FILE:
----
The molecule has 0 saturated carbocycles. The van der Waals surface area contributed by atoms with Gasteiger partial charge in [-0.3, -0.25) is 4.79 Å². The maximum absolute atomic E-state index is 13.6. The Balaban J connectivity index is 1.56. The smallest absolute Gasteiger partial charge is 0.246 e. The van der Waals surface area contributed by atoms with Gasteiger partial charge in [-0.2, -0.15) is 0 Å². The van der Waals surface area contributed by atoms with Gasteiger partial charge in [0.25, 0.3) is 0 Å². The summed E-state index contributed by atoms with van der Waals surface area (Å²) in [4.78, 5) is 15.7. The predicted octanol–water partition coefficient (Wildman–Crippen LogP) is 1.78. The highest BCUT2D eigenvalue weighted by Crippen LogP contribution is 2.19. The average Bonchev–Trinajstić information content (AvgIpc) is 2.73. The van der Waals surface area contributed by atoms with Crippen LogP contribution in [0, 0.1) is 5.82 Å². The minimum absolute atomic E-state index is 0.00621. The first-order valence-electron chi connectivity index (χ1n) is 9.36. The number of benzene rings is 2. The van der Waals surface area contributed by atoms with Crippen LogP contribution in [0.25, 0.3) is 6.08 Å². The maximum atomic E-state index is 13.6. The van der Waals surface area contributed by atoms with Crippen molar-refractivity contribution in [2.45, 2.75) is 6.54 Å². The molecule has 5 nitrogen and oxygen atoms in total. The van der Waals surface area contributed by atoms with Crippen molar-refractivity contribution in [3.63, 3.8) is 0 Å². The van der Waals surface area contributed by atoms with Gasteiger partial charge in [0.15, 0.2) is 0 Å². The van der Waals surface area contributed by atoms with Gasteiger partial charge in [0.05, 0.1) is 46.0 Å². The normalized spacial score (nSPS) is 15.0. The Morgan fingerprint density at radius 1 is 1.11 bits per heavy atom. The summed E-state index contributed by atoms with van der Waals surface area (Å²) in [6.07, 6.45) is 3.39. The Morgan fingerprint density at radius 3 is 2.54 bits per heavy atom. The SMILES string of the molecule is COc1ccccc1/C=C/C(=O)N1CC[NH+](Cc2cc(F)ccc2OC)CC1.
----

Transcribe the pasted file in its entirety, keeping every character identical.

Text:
The molecule has 0 saturated carbocycles. The van der Waals surface area contributed by atoms with Gasteiger partial charge in [-0.3, -0.25) is 4.79 Å². The maximum absolute atomic E-state index is 13.6. The Balaban J connectivity index is 1.56. The smallest absolute Gasteiger partial charge is 0.246 e. The van der Waals surface area contributed by atoms with Gasteiger partial charge in [-0.2, -0.15) is 0 Å². The van der Waals surface area contributed by atoms with Gasteiger partial charge in [0.25, 0.3) is 0 Å². The summed E-state index contributed by atoms with van der Waals surface area (Å²) in [4.78, 5) is 15.7. The predicted octanol–water partition coefficient (Wildman–Crippen LogP) is 1.78. The highest BCUT2D eigenvalue weighted by Crippen LogP contribution is 2.19. The average Bonchev–Trinajstić information content (AvgIpc) is 2.73. The van der Waals surface area contributed by atoms with Crippen LogP contribution in [0, 0.1) is 5.82 Å². The minimum absolute atomic E-state index is 0.00621. The first-order valence-electron chi connectivity index (χ1n) is 9.36. The number of benzene rings is 2. The van der Waals surface area contributed by atoms with Crippen LogP contribution in [0.25, 0.3) is 6.08 Å². The maximum atomic E-state index is 13.6. The van der Waals surface area contributed by atoms with Crippen molar-refractivity contribution in [2.45, 2.75) is 6.54 Å². The molecule has 5 nitrogen and oxygen atoms in total. The van der Waals surface area contributed by atoms with Crippen molar-refractivity contribution in [3.63, 3.8) is 0 Å². The van der Waals surface area contributed by atoms with Gasteiger partial charge in [0.15, 0.2) is 0 Å². The van der Waals surface area contributed by atoms with Gasteiger partial charge in [0.05, 0.1) is 46.0 Å². The normalized spacial score (nSPS) is 15.0. The Morgan fingerprint density at radius 1 is 1.11 bits per heavy atom. The summed E-state index contributed by atoms with van der Waals surface area (Å²) in [6.07, 6.45) is 3.39. The Morgan fingerprint density at radius 3 is 2.54 bits per heavy atom. The SMILES string of the molecule is COc1ccccc1/C=C/C(=O)N1CC[NH+](Cc2cc(F)ccc2OC)CC1.